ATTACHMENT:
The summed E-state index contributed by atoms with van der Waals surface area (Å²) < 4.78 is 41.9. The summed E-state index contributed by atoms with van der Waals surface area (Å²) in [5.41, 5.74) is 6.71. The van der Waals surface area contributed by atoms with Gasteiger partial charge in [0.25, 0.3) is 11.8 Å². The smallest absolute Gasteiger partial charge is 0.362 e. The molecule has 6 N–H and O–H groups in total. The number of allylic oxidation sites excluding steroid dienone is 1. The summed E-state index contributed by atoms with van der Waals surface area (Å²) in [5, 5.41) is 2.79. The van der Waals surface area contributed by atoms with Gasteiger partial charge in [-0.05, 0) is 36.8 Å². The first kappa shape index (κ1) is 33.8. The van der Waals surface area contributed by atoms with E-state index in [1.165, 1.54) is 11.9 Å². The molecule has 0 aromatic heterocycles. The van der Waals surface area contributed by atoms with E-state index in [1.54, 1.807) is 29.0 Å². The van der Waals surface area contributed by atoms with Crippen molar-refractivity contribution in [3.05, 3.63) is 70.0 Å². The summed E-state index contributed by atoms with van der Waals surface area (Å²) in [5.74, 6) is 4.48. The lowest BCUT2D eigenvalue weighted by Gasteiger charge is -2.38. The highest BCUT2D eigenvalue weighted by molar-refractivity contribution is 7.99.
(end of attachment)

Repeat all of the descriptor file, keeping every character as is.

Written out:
The summed E-state index contributed by atoms with van der Waals surface area (Å²) < 4.78 is 41.9. The summed E-state index contributed by atoms with van der Waals surface area (Å²) in [5.41, 5.74) is 6.71. The van der Waals surface area contributed by atoms with Gasteiger partial charge in [0.25, 0.3) is 11.8 Å². The smallest absolute Gasteiger partial charge is 0.362 e. The molecule has 6 N–H and O–H groups in total. The number of allylic oxidation sites excluding steroid dienone is 1. The summed E-state index contributed by atoms with van der Waals surface area (Å²) in [5, 5.41) is 2.79. The van der Waals surface area contributed by atoms with Gasteiger partial charge in [-0.05, 0) is 36.8 Å². The first kappa shape index (κ1) is 33.8. The van der Waals surface area contributed by atoms with E-state index in [1.165, 1.54) is 11.9 Å². The molecule has 0 aromatic heterocycles. The van der Waals surface area contributed by atoms with E-state index in [1.54, 1.807) is 29.0 Å². The van der Waals surface area contributed by atoms with Crippen molar-refractivity contribution in [3.05, 3.63) is 70.0 Å². The summed E-state index contributed by atoms with van der Waals surface area (Å²) in [5.74, 6) is 4.48. The lowest BCUT2D eigenvalue weighted by Gasteiger charge is -2.38. The highest BCUT2D eigenvalue weighted by molar-refractivity contribution is 7.99.